Thursday, May 30
I'm not exactly an outdoorsy person, just ask the elephantine spider (sandwiched?) under a pile of ironic nature books on my living room floor for the past three weeks. (I'm convinced he's still alive, or, even worse, not there at all!) I wasn't a girl scout but I did go to the summer camp that was run by our local bird sanctuary. Even though it solidified my fear of anything that could creep onto me unnoticed, I relished the experience! I churned homemade vanilla ice cream, fed geese and ducks their morning corn, learned how to identify a few boreal star constellations, and plucked strawberries alongside my first official "crush."
His name was Sean - we only saw each other for a few weeks each summer. Very tragic. We would sneak out of our pseudo cabins at night to watch the stars and eat strawberries - which we dubbed "starberries." On the last day of our last summer together, before Sean moved back to Maine, I gave him my fav. yellow stripped knee sock (just one, to be dramatic) and he gave me his fav. Atari tee-shirt. (It smelled like campfire ashes & bubble gum and was smeared with starberry juice.)
Strawberries will always make me think of young love and sticky, awkward, hand-holding.
Originally I was going to use the strawberry curd as a filling for some tartlets, unfortunately my curd didn't thicken up enough to hold it's own in a crust. But it was *just* thick enough to spread onto English muffins, scones, and waffles! Or, if you're like me, you can enjoy it by the spoonful.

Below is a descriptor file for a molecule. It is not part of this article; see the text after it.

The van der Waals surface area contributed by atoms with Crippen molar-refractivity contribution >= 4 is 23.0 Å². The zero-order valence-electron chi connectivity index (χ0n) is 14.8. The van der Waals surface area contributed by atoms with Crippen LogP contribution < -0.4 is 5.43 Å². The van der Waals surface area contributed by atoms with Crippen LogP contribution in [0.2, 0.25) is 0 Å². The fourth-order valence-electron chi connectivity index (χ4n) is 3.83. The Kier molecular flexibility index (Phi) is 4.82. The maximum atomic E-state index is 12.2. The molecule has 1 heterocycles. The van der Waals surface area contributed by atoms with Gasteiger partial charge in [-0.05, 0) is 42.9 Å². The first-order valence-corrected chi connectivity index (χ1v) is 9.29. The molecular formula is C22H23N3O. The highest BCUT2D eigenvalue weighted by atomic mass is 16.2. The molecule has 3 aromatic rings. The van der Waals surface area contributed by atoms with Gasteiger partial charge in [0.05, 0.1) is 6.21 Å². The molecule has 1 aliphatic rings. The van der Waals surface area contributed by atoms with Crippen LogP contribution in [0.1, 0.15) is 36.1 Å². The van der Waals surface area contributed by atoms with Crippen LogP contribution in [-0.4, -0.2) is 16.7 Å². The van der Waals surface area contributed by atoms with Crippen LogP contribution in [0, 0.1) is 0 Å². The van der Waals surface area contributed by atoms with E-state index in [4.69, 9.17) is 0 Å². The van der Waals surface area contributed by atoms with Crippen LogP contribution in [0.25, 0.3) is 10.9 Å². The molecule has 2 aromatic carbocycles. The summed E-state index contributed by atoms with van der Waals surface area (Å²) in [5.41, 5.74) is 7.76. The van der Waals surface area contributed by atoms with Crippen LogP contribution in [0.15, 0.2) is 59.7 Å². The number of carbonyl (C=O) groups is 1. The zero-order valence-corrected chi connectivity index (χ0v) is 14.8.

If you love lemon curd, you're going to adore this strawberry version. It's sweet, with just a slight burst of lemon flavour - it tastes like the fresh cusp of spring and summer, filled with endless flowering fields, fireflies, starry nights, and falling in love.
makes enough to fill about 4 mason jars
225 grams (about 2 heaping cups) fresh strawberries, hulled and quartered
315 grams (about 2 1/4 cups) super-fine sugar
zest from one lemon
juice from one lemon (about 1/4 cup)
113 grams (1 stick) unsalted butter, cut into cubes
1 Tablespoon cornstarch
2 egg yolks
Use a food processor or blender to purée the berries. If puréed enough, the seeds shouldn't be too intrusive - if you prefer, stain the berry purée through a sieve to eliminate all seedlings.
Create a double boiler: Add about a 1/2-inch of water to a medium-large saucepan and bring the water to a slow simmer. Find a heat-proof bowl that fits snugly on top of the saucepan - make sure the bottom of the bowl doesn't touch the simmering water. Place the puréed berries, lemon zest, lemon juice, cubed butter, and cornstarch into the heat-proof bowl and place the bowl over the simmering water. Stirring occasionally, cook until the butter melts and cornstarch dissolves.
Whilst waiting for the butter to melt, whisk together the eggs and egg yolks.
Remove the bowl from the heat, but leave the saucepan of water simmering. While whisking constantly, add a small amount of the egg mixture to the warm purée mixture. Keep whisking and streaming in small amounts of the egg until completely incorporated. (Don't add the eggs all at once or they will curdle.)
Return the bowl to the pan of simmering water. Continue to cook, stirring constantly, until the mixture thickens - about 10-15 minutes. (The curd is ready when it coats the back of a wooden spoon and leaves a trail when you run a finger through it.)
Remove the bowl from the heat and allow the curd to come to room temperature (it will thicken up a bit as it cools).
Transfer the curd to sterilized jars, cover, and refrigerate until ready to use. Well sealed, the curd should last about two weeks in the refrigerator. (I doubt it will last that long!)
adapted from Lavender and Lovage